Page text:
Commenced in January 2007
Frequency: Monthly
Edition: International
Paper Count: 69493
Working Capital Management Practices in Small Businesses in Victoria

Authors: Ranjith Ihalanayake, Lalith Seelanatha, John Breen

Abstract:

In this study, we explored the current working capital management practices as applied in small businesses in Victoria, filling an existing theoretical and empirical gap in literature in general and in Australia in particular. Amidst the current global competitive and dynamic environment, the short term insolvency of small businesses is very critical for the long run survival. A firm’s short-term insolvency is dependent on the availability of sufficient working capital for feeding day to day operational activities. Therefore, given the reliance for short-term funding by small businesses, it has been recognized that the efficient management of working capital is crucial in respect of the prosperity and survival of such firms. Against this background, this research was an attempt to understand the current working capital management strategies and practices used by the small scale businesses. To this end, we conducted an internet survey among 220 small businesses operating in Victoria, Australia. The survey results suggest that the majority of respondents are owner-manager (73%) and male (68%). Respondents participated in this survey mostly have a degree (46%). About a half of respondents are more than 50 years old. Most of respondents (64%) have business management experience more than ten years. Similarly, majority of them (63%) had experience in the area of their current business. Types of business of the respondents are: Private limited company (41%), sole proprietorship (37%), and partnership (15%). In addition, majority of the firms are service companies (63%), followed by retailed companies (25%), and manufacturing (17%). Size of companies of this survey varies, 32% of them have annual sales $100,000 or under, while 22% of them have revenue more than $1,000,000 every year. In regards to the total assets, majority of respondents (43%) have total assets $100,000 or less while 20% of respondents have total assets more than $1,000,000. In regards to WCMPs, results indicate that almost 70% of respondents mentioned that they are responsible for managing their business working capital. The survey shows that majority of respondents (65.5%) use their business experience to identify the level of investment in working capital, compared to 22% of respondents who seek advice from professionals. The other 10% of respondents, however, follow industry practice to identify the level of working capital. The survey also shows that more than a half of respondents maintain good liquidity financial position for their business by having accounts payable less than accounts receivable. This study finds that majority of small business companies in western area of Victoria have a WCM policy but only about 8 % of them have a formal policy. Majority of the businesses (52.7%) have an informal policy while 39.5% have no policy. Of those who have a policy, 44% described their working capital management policies as a compromise policy while 35% described their policy as a conservative policy. Only 6% of respondents apply aggressive policy. Overall the results indicate that the small businesses pay less attention into the management of working capital of their business despite its significance in the successful operation of the business. This approach may be adopted during favourable economic times. However, during relatively turbulent economic conditions, such an approach could lead to greater financial difficulties i.e. short-term financial insolvency.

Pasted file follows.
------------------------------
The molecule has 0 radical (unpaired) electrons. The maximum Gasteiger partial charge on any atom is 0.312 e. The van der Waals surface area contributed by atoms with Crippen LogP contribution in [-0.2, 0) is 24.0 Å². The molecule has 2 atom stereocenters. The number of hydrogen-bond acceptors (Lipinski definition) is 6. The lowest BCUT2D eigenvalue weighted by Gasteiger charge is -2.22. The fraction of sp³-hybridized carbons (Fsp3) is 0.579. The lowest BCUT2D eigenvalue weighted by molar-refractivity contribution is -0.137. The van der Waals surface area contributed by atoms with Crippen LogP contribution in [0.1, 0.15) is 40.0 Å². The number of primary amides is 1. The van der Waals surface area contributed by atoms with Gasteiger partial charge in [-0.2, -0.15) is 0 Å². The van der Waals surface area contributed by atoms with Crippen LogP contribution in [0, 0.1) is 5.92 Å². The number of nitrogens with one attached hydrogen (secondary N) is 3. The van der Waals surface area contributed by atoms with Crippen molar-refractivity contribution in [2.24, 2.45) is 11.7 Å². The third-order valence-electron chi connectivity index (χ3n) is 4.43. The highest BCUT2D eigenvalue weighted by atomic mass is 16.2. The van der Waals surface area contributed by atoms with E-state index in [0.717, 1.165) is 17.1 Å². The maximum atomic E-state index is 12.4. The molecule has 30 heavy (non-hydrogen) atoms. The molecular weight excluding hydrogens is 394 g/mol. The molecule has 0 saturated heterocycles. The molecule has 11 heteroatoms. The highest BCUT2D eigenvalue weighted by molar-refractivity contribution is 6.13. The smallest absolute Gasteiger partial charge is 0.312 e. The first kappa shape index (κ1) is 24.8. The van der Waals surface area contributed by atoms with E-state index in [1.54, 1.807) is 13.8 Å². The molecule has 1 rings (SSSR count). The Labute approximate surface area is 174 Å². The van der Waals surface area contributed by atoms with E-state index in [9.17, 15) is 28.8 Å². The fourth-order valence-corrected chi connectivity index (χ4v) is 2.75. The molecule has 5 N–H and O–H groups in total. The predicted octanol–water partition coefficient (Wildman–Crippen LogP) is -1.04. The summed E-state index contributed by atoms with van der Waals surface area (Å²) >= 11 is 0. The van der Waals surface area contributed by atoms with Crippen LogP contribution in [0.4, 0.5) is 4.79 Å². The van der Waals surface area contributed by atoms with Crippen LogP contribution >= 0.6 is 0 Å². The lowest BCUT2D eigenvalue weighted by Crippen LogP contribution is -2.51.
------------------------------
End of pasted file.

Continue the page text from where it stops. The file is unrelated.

Keywords: small business, working capital management, Australia, sufficient, financial insolvency

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